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Dick left Paris, TX, on Monday morning, October 4th, and drove 720 miles to Gary Morgan’s house in Albuquerque, NM, arriving that evening.  After a good night’s rest, Dick drove with Gary Morgan and a museum crew from the New Mexico Museum of Natural  History (Paul Sealey, Warren Slade, and Larry Rinehart) to a fossil tortoise locality, 15 miles south of Truth or Consequences, NM,  to excavate a 2-million year old, giant tortoise.  Paul had found this specimen last year, eroding from early Pleistocene river gravels, in the Rio Grande valley.  The tortoise, probably a new species of Hesperotestudo, was found sticking out of a nearly-vertical face of loosely-compacted conglomerates near I-25.  The crew had no idea how big the tortoise was, or what it would take to dig this sucker from its gravel grave.  At first, the crew thought it was only a fragment of the shell, but, as they dug, it grew in size and completeness.  After two days of work, the crew had managed to excavate and secure four sections of this fossil with plaster jackets.  It was decided that the tortoise was about 80% complete and over 3-feet in shell length.  Gravity allowed the crew to move this 4-5 hundred lb. monster down-hill towards the truck.  By the end of the second day, the crew was happy to have secured this beast, but each member was very tired from 2 days of  hard labor that included a restless night with achy bones (the youngest of the crew was 58 years old) in tents along the Rio Grande River.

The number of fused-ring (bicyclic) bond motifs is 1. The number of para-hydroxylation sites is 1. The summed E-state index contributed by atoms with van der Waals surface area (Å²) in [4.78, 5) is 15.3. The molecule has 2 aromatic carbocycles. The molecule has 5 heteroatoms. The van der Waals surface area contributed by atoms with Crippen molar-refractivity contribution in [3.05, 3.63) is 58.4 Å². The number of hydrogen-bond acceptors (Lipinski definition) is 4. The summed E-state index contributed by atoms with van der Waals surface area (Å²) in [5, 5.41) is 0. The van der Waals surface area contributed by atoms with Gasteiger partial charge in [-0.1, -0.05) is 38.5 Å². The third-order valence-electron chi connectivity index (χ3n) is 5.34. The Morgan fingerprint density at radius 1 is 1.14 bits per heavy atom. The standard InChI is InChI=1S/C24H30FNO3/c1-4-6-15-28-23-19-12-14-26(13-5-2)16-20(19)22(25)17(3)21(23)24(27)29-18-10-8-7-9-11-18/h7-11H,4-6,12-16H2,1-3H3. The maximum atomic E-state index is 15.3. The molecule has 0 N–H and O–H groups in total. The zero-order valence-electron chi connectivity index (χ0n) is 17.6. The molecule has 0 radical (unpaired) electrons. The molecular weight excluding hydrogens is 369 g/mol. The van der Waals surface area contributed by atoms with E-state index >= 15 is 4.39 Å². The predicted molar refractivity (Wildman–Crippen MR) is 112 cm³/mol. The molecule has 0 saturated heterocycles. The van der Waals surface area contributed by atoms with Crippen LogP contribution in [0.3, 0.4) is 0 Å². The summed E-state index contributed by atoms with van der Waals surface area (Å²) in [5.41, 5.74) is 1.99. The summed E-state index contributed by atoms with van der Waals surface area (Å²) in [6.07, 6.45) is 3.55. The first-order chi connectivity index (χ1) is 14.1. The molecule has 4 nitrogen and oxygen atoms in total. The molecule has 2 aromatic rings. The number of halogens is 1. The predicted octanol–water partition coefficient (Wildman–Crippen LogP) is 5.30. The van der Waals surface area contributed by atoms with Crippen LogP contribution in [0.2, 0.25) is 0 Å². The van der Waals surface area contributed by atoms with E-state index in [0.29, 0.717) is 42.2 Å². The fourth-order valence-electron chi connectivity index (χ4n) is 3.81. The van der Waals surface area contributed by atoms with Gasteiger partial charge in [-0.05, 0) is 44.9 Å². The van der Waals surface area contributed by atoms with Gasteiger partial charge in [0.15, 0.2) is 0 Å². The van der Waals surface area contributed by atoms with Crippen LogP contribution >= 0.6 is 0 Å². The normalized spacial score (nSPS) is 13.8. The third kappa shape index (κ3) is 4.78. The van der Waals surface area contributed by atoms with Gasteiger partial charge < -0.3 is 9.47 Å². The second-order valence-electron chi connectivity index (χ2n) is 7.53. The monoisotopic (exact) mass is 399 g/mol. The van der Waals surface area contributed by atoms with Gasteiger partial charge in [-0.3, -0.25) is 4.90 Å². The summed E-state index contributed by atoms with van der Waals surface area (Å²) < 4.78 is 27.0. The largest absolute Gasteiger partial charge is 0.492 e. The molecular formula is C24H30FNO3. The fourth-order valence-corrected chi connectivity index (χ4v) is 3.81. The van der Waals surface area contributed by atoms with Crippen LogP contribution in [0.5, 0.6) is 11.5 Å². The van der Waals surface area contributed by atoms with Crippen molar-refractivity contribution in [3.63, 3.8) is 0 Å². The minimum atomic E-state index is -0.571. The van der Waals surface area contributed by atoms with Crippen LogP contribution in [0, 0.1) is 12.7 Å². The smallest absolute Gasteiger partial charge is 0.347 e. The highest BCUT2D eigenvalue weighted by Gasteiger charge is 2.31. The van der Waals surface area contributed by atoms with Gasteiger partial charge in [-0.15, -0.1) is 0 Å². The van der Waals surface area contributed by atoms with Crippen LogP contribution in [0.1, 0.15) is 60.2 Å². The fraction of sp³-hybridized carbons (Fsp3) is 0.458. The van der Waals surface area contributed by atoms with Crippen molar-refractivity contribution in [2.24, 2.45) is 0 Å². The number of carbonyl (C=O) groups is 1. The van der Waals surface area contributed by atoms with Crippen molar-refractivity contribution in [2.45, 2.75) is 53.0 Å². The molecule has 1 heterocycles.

Fossil tortoise as we first saw it

 Close up of the tortoise

 View of the tortoise from the
bottom of the slope

Gary and Larry excavating the tortoise

The tortoise, thought to be one of the best preserved specimens of this fossil species ever collected, now resides in the paleontological collection at the New Mexico museum.  The specimen will need to be prepared by professional museum staff members who specialize in bone and skeleton preservation. Their first action will be to remove the enclosing plaster jackets from the shell that the crew placed there to protect the bones during transport.  The preparators will then clean the bones, harden them with glues, and reconstruct the shell as needed.

View of the surrounding Rio Grande River valley from the tortoise site

Camp site along the Rio Grande River

The New Mexico Museum of Natural History, the final depository for
this 2-million year old fossil

Gary and Larry making the plaster jacket around the tortoise

NEXT STOPS for Dick will be Albuquerque, Santa Fe, and some bicycle riding.  Next week Gary and Dick will drive to Mesa AZ to study specimens at the Mesa museum.
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